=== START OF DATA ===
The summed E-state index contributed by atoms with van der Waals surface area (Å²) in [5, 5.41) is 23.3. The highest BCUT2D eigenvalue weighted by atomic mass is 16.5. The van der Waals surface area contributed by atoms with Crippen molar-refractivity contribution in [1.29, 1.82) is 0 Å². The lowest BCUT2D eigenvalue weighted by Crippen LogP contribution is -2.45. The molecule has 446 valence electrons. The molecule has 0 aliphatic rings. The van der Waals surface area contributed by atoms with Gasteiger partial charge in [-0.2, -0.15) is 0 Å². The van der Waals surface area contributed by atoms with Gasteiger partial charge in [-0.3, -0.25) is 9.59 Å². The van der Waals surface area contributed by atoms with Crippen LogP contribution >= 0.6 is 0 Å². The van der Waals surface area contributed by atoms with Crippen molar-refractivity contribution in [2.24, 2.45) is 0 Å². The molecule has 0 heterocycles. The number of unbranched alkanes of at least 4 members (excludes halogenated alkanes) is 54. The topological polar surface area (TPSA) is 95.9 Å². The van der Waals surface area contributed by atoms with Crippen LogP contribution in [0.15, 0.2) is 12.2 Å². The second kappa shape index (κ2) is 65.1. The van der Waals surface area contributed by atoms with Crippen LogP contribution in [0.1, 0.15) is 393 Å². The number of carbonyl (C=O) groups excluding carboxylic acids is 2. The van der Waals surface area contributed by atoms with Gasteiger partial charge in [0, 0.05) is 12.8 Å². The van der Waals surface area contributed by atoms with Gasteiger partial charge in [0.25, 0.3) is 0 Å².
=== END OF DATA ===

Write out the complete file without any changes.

The summed E-state index contributed by atoms with van der Waals surface area (Å²) in [5, 5.41) is 23.3. The highest BCUT2D eigenvalue weighted by atomic mass is 16.5. The van der Waals surface area contributed by atoms with Crippen molar-refractivity contribution in [1.29, 1.82) is 0 Å². The lowest BCUT2D eigenvalue weighted by Crippen LogP contribution is -2.45. The molecule has 446 valence electrons. The molecule has 0 aliphatic rings. The van der Waals surface area contributed by atoms with Gasteiger partial charge in [-0.2, -0.15) is 0 Å². The van der Waals surface area contributed by atoms with Gasteiger partial charge in [-0.3, -0.25) is 9.59 Å². The van der Waals surface area contributed by atoms with Crippen LogP contribution >= 0.6 is 0 Å². The van der Waals surface area contributed by atoms with Crippen molar-refractivity contribution in [2.24, 2.45) is 0 Å². The molecule has 0 heterocycles. The number of unbranched alkanes of at least 4 members (excludes halogenated alkanes) is 54. The topological polar surface area (TPSA) is 95.9 Å². The van der Waals surface area contributed by atoms with Crippen LogP contribution in [0.15, 0.2) is 12.2 Å². The second kappa shape index (κ2) is 65.1. The van der Waals surface area contributed by atoms with Crippen LogP contribution in [0.1, 0.15) is 393 Å². The number of carbonyl (C=O) groups excluding carboxylic acids is 2. The van der Waals surface area contributed by atoms with Gasteiger partial charge in [0, 0.05) is 12.8 Å². The van der Waals surface area contributed by atoms with Gasteiger partial charge in [0.25, 0.3) is 0 Å².